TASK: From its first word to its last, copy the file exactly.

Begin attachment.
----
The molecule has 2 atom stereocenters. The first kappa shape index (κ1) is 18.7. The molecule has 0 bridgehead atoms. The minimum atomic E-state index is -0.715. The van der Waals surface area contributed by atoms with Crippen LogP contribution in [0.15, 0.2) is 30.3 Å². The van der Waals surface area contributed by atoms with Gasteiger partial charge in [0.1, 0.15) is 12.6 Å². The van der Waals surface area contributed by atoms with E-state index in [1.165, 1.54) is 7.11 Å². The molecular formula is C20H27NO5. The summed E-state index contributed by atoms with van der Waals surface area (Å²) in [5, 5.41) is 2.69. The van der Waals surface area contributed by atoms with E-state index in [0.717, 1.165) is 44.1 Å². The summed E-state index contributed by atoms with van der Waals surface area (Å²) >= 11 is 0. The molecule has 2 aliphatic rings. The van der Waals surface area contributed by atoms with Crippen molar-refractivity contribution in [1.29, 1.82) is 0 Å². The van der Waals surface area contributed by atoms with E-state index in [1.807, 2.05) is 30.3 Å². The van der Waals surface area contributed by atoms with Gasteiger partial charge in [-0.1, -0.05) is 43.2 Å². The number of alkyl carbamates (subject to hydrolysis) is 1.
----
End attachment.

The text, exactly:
The molecule has 2 atom stereocenters. The first kappa shape index (κ1) is 18.7. The molecule has 0 bridgehead atoms. The minimum atomic E-state index is -0.715. The van der Waals surface area contributed by atoms with Crippen LogP contribution in [0.15, 0.2) is 30.3 Å². The van der Waals surface area contributed by atoms with Gasteiger partial charge in [0.1, 0.15) is 12.6 Å². The van der Waals surface area contributed by atoms with E-state index in [1.165, 1.54) is 7.11 Å². The molecular formula is C20H27NO5. The summed E-state index contributed by atoms with van der Waals surface area (Å²) in [5, 5.41) is 2.69. The van der Waals surface area contributed by atoms with E-state index in [0.717, 1.165) is 44.1 Å². The summed E-state index contributed by atoms with van der Waals surface area (Å²) >= 11 is 0. The molecule has 2 aliphatic rings. The van der Waals surface area contributed by atoms with Crippen molar-refractivity contribution in [1.29, 1.82) is 0 Å². The van der Waals surface area contributed by atoms with E-state index in [1.807, 2.05) is 30.3 Å². The van der Waals surface area contributed by atoms with Gasteiger partial charge in [-0.1, -0.05) is 43.2 Å². The number of alkyl carbamates (subject to hydrolysis) is 1.